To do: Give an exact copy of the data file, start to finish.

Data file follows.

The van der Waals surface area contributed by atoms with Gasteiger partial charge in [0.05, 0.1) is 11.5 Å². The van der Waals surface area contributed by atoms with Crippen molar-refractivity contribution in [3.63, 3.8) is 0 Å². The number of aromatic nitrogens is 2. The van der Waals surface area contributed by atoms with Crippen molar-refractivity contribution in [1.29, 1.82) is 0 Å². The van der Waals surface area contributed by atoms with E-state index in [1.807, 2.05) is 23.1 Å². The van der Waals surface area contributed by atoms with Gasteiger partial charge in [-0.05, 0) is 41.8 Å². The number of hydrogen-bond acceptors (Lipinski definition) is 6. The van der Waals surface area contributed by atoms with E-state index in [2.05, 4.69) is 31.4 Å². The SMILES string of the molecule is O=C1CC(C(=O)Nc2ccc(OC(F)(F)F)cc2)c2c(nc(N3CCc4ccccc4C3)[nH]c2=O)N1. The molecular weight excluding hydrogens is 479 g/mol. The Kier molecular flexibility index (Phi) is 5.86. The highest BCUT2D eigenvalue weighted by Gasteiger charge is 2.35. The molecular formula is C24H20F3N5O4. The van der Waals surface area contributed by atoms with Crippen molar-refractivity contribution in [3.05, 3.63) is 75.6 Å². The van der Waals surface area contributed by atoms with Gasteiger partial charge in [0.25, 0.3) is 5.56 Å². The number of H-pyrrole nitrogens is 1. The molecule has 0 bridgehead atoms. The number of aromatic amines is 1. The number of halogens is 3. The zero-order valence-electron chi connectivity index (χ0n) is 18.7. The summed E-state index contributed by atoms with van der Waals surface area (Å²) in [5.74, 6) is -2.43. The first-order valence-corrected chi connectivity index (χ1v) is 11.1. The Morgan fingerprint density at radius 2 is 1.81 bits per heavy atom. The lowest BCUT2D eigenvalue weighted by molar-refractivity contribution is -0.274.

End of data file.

The van der Waals surface area contributed by atoms with Gasteiger partial charge in [0.05, 0.1) is 11.5 Å². The van der Waals surface area contributed by atoms with Crippen molar-refractivity contribution in [3.63, 3.8) is 0 Å². The number of aromatic nitrogens is 2. The van der Waals surface area contributed by atoms with Crippen molar-refractivity contribution in [1.29, 1.82) is 0 Å². The van der Waals surface area contributed by atoms with E-state index in [1.807, 2.05) is 23.1 Å². The van der Waals surface area contributed by atoms with Gasteiger partial charge in [-0.05, 0) is 41.8 Å². The number of hydrogen-bond acceptors (Lipinski definition) is 6. The van der Waals surface area contributed by atoms with E-state index in [2.05, 4.69) is 31.4 Å². The SMILES string of the molecule is O=C1CC(C(=O)Nc2ccc(OC(F)(F)F)cc2)c2c(nc(N3CCc4ccccc4C3)[nH]c2=O)N1. The molecular weight excluding hydrogens is 479 g/mol. The Kier molecular flexibility index (Phi) is 5.86. The highest BCUT2D eigenvalue weighted by Gasteiger charge is 2.35. The molecular formula is C24H20F3N5O4. The van der Waals surface area contributed by atoms with Crippen molar-refractivity contribution in [3.05, 3.63) is 75.6 Å². The van der Waals surface area contributed by atoms with Gasteiger partial charge in [0.25, 0.3) is 5.56 Å². The number of H-pyrrole nitrogens is 1. The molecule has 0 bridgehead atoms. The number of aromatic amines is 1. The number of halogens is 3. The zero-order valence-electron chi connectivity index (χ0n) is 18.7. The summed E-state index contributed by atoms with van der Waals surface area (Å²) in [5.74, 6) is -2.43. The first-order valence-corrected chi connectivity index (χ1v) is 11.1. The Morgan fingerprint density at radius 2 is 1.81 bits per heavy atom. The lowest BCUT2D eigenvalue weighted by molar-refractivity contribution is -0.274.